Some states take the stance that just stating they will take responsibility in the referral agreement will suffice whether the referring attorney does any work or none at all.  Other states say that the referring attorney must actually do something – other than just making the referral—in the actual representation. Regular brief contacts with the client or an occasional review of relevant documents could suffice.

Also, understand that there are some states which prohibit referral fees outright.  Please check with your state ethics rules. 

However, if your state does allow referral fees between attorneys, then this arrangement is also subject to conflict of interest rules.

If you are conflicted out of being able to represent a client for any reason under the conflict of interest rules, then you are not entitled to receive a referral fee at all. 

If you couldn’t represent them yourself because of a concurrent conflict of interest (Model Rule of Professional Conduct 1.7), a conflict of interest with a former client (Model Rule of Professional Conduct 1.9), or even a prospective client (Model Rule of Professional Conduct 1.18), you are not allowed to receive monies from the client’s other attorneys regardless of whether you have the client’s express written consent.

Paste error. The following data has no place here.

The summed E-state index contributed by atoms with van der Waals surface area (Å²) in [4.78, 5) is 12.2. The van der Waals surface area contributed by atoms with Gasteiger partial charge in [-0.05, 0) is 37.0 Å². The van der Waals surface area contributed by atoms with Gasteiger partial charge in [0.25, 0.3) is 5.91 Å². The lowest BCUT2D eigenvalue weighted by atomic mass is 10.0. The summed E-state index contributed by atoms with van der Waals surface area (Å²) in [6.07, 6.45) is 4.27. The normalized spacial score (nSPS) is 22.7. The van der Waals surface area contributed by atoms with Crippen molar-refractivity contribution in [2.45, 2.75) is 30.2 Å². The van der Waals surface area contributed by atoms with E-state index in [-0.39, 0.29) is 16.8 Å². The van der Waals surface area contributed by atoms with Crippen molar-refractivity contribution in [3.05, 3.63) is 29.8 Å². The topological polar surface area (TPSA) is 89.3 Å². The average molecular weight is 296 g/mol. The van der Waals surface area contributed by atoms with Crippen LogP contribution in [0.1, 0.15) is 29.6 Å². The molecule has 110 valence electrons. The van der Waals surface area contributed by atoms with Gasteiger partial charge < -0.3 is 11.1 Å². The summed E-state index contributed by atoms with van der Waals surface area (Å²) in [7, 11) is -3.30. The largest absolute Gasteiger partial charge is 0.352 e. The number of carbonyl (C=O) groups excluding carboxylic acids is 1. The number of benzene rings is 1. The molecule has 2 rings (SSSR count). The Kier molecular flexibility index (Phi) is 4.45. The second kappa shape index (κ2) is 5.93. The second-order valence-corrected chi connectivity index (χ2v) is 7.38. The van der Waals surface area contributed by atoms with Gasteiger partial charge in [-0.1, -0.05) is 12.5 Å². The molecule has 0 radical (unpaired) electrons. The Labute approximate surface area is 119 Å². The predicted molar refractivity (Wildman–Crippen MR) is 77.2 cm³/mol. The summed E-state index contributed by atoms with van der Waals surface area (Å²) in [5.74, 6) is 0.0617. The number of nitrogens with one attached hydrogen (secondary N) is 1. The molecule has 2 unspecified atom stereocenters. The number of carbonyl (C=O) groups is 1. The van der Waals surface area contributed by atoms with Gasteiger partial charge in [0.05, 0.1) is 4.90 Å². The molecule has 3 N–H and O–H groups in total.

Should You Pay For Referrals at All?

Even if you didn’t have all of the proscriptions against referral fees stated above, the question remains whether you should pay a referral fee at all? 

Referrals can be a great way to build your book of business.  Whether you are giving or receiving, referral generation is an important aspect of marketing, but when you pay for referrals you change the relationship from social to financial and that changes the dynamic in ways that won’t last long-term.

When you provide a financial incentive those who would like the money are going to send you junky referrals. And many may insist because they referred you, they should be paid whether you take the case or not. 

The proper motivation for a referral is that you are showing your trust in someone else or being trusted by someone who is referring to you. 

That’s not to say that you shouldn’t use creative incentives to keep your name top of mind with your referral sources, it’s just that if you provide something of value, you are in essence bribing them to refer you.  And you shouldn’t have to bribe your referral sources. 

Become a “resource hub” by developing a broad and deep network of trusted professionals to whom you can give referrals and from whom you can receive referrals.

And the best policy, whether or not you pay a fee, as long as it is ethical, is to thank your referral source. It will leave a good impression and make them more likely to refer you again.